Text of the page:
Since my earlier post
this year several things have changed so it is time for a short GNSS launch update.
Galileo has kept its "promise" and successfully launched the Giove-B satellite on April 27, 2008. The real special of this satellite is its extremely stable on board clock, a hydrogen maser clock. This is the first time a clock like that is flown on a GNSS satellite and it seems to be performing really well. The next step in the Galileo project will be the IOV phase (In Orbit Validation). For the IOV 4 satellites will be launched in a constellation that will allow the simultaneous visibility of all 4 satellites for a limited amount of time each day. This is similar to what was done with GPS in its early days. The IOV phase is currently scheduled for 2010, but with this project one never knows. Galileo FOC (Full Orbit Constellation) is scheduled for 2014 although it would be saver to say 201x (if not 20xx).
There were four GPS launches planned for 2008; in March, June, August, and September. The launch in March took place, GPS-48 (PRN07), a Block IIRM (2R-19)satellite, was launched successfully. The launch from June (2R-20) has been postponed and is now scheduled for November 7. The launch of the first Block IIF, (Future) satellite which was planned for August, has been moved to 2009. The third launch (2R-21) is currently TBD (to be determined) sometime in 2009. Although this slippage of the launch schedule looks bad it is not. There are currently 30 active satellites so there is no dire need for fresh new satellites. Unfortunately, GPS-35 (PRN05) is at its end because all its clocks have gone bad. It is one of only two GPS satellites that were equipped with special Satellite Laser Ranging (SLR) refelectors. Currently, none of the future GPS satellites are scheduled to carry such an equipment which is really a big loss for the scientific community. Fortunately, all
GLONASS and Galileo satellites will carry SLR reflectors!
The GLONASS schedule promises two triplet launches this year. The first one no September 27, the second on December 25. Currently there are 16 GLONASS satellites although only 14 have been usable in the last weeks. If we assume that all the GLONASS satellites launched before 2005 are decomissioned the GLONASS constellation will still grow to 17 active satellites. Since we can savely assume that some of the 2003 and 2004 satellites will remain active we should see a GLONASS constellation of more then 18 satellites. That would be a very good achievement for the GLONASS system and will make it really usable! The next big step for GLONASS will be the new platform, the GLONASS-K satellites. That will increase the lifetime of the satellites and, more importantly, should move GLONASS from the FDMA technique to the CDMA technique used by GPS and Galileo. That would make all three systems interoperable and will keep the end-user equipment simple and therefore cheap!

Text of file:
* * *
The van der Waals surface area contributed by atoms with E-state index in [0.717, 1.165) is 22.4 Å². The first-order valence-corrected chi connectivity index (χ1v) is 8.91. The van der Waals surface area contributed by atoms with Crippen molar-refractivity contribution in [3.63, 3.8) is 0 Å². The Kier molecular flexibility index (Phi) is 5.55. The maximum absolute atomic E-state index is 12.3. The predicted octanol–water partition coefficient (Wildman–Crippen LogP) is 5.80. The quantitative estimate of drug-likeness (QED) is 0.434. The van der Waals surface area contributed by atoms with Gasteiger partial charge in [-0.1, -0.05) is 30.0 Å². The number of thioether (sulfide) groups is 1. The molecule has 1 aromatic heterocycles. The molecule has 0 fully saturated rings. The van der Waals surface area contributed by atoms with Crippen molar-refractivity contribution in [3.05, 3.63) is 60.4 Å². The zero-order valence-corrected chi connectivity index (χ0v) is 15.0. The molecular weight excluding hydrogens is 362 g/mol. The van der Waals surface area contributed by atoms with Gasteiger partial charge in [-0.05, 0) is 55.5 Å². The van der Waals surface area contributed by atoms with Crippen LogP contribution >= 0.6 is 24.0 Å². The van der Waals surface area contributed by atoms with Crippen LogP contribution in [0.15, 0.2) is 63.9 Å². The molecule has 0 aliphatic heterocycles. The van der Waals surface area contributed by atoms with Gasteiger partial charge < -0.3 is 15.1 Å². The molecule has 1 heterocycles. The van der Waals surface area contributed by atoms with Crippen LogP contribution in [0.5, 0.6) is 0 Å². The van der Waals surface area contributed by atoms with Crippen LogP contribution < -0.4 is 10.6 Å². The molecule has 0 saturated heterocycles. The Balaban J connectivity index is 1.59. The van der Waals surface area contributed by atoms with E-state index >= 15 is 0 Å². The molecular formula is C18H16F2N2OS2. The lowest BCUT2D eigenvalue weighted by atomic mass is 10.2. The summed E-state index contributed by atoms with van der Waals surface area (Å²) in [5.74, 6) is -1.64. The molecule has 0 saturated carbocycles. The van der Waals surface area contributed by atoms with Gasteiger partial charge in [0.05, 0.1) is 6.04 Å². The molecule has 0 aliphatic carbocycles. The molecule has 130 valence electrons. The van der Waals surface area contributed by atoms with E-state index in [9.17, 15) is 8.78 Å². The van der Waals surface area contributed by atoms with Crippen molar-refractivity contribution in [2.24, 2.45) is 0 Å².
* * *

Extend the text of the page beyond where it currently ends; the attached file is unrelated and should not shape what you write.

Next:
Stay on track!
Labels: Galileo, GLONASS, GNSS, GPS, launch schedule
The hazards that originate from tsunamis have been recognised for some time. Newspaper reports about undersea earthquakes and movies about meteor-inflicted tsunamis have contributed to public awareness of the threat. Early warning systems were constructed and deployed for instance in the Pacific Rim but many areas in the world are not covered by such traditional warning systems. At the latest in December 2004, when a tsunami devastated wide areas bordering to the Indian Ocean, the extensive media coverage has elevated the sheer possibility, the effects and the dangers of a tsunami into global public consciousness. In the memory and perception of tourists and holidaymakers seashore sites may forever bear tsunami-related dangers, resulting in the desire for effective, reliable and easy-to-use tsunami alarm systems. A tsunami early warning system is a system that should be able to detect tsunamis and issue warnings to prevent loss of life and property. It consists of two equally important components: a network of sensors to detect tsunamis and a communications infrastructure to issue timely alarms to permit evacuation of coastal areas. The main beneficiaries of the tsunami alarm system are of course the people who live and travel near the seaside.